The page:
Previous studies have tended to focus on the distribution of BK channels along the surface cell–crypt cell axis, or between the apical and basolateral membrane domains. Immunostaining has identified BK channel protein predominantly in surface and upper crypt cells of human and rabbit colon,18 ,46 but within crypt cells in mouse colon.8 Apical membrane staining was seen in all of these species, with additional basolateral membrane staining in the rabbit.46 Patch clamp studies also showed BK channels localised to the apical membrane of surface cells in human and rat colon,18 ,47 whereas BK channels with a unitary conductance of >200 pS were absent from basolateral membrane patches from human colonic crypts.30 It should be noted that while the immunostaining of BK channels was most marked in surface and upper crypt cells in human colon, close inspection of the immunostaining along the surface–crypt axis shows that cells in the lower parts of the crypt are not entirely devoid of BK channel protein,18 which probably explains the presence of BK channels in ORK cells in the mid-third of crypts in this study.
We also found that the pattern of immunostaining of BK channel protein along the surface–crypt axis was similar in human ascending and sigmoid colon,18 and it seems reasonable to speculate that the differentiation between ORK and IRK cells in crypts from the sigmoid applies throughout the colon. Although apical BK channels from rat colon were activated by cAMP,48 we found in this study that the outwardly rectifying whole-cell K+ currents in ORK cells from human colonic crypts (which reflect BK channel activity) were unchanged by cAMP (figure 4A). Since human and rat colonic BK channels have a similar unitary conductance under symmetrical high-K+ conditions (∼210 pS), the species difference in BK channel sensitivity to cAMP may reflect differences between BK channel α-subunit splice variants and/or β-subunits, which have both been shown to dramatically alter the regulation of BK channels by cAMP and Ca2+.15 ,49 ,50 The basolateral 138 pS K+ channels previously identified in human colonic crypt cells,30 and again in this study, are likely to be significantly different from apical BK channels. Although their function is unclear, they are found in basolateral membrane patches containing IK channels (ie, in Cl−-secreting colonocytes),51 but apparently not in K+-secreting goblet cells.
To our knowledge, this study is the first to demonstrate the presence of the BK channel β3-subunit protein within human colonic epithelium and the first to identify BK channels within colonic goblet cells but not within Cl−-secreting colonocytes. It is becoming clear that apical BK channels play an important role in colonic K+ secretion, as shown by the correlation between BK channel expression and colonic K+ secretion in patients with active ulcerative colitis and end-stage renal disease,18 ,52 as well as loss of K+ secretion in BK channel knockout animals.8 The notion that CFTR and BK channels are expressed in different cell types within colonic epithelia is consistent with the earlier view that colonic Cl− and K+ secretion are regulated independently by secretagogues,53 and show differing sensitivity to bumetanide.54 Interestingly, optical and electrophysiological studies demonstrated that cAMP-activated Cl− secretion and mucin secretion probably originate from distinct cell types in isolated rabbit colonic crypts.55 Similarly, there is evidence that isolated overactivity of either CFTR or BK channels may play an important role in certain clinical situations. For example, stimulation of CFTR during acute cholera results in Cl−-driven secretory diarrhoea.56 On the other hand, overexpression of colonic apical BK channels (and by inference, enhanced colonic K+ secretion) has been described in a patient with severe diarrhoea, massive stool K+ losses and profound hypokalaemia.6 This raises the possibility that pharmacological activation of colonic BK channels may prove useful in the treatment of idiopathic constipation.57 Indeed, the presence of apical BK channels in mucus-secreting epithelial cells may have wider clinical implications. If goblet cells present in abundance in bronchi and small intestine also express apical BK channels, stimulation of K+ secretion using BK channel activators could be explored as a new method of increasing fluid production in the respiratory and alimentary tracts of patients with cystic fibrosis.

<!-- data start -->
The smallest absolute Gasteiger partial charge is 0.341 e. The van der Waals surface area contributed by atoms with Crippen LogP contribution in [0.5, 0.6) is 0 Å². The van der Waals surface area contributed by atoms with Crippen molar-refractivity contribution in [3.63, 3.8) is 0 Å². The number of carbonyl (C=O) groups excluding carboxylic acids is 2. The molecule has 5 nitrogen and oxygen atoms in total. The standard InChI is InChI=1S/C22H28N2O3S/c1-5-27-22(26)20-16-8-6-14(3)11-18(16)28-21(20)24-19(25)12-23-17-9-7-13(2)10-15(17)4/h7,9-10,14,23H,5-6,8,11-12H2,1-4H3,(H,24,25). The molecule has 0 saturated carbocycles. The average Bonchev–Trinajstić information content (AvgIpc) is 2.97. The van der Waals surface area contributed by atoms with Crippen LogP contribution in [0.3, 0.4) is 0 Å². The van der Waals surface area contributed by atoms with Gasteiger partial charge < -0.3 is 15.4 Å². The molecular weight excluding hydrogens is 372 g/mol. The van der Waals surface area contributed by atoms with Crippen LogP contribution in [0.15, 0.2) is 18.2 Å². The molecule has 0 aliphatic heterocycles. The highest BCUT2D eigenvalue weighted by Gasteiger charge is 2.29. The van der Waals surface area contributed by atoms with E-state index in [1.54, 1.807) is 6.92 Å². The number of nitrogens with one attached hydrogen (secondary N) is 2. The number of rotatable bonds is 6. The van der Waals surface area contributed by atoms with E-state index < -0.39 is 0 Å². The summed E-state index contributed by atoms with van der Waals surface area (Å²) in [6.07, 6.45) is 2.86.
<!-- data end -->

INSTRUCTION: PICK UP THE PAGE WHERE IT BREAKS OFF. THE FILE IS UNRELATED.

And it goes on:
In summary, our results suggest that Cl− secretion originates from colonocytes, whereas colonic K+ secretion appears to be mediated by goblet cells, and these secretory processes are likely to be regulated independently. These findings may therefore have a bearing on strategies for developing new anti-diarrhoeal drugs, and also point to BK channels as a potential target for eliciting K+-driven epithelial fluid secretion in cystic fibrosis.
The authors thank Jim Deuchars and Ian Edwards for their guidance on immunofluorescence.
Contributors JL, MH and GIS conceived the experiments, analysed the data and were involved in writing the paper. JL, AL, SK and MH carried out the experiments and acquired and analysed the data. All authors approved the submitted version of the paper.
Funding Yorkshire Cancer Research (project grant L309) and the Leeds Teaching Hospitals NHS Trust Charitable Foundation.
Competing interests None.
Patient consent Obtained.
Ethics approval Leeds Health Authority ethics committee.
Provenance and peer review Not commissioned; externally peer reviewed.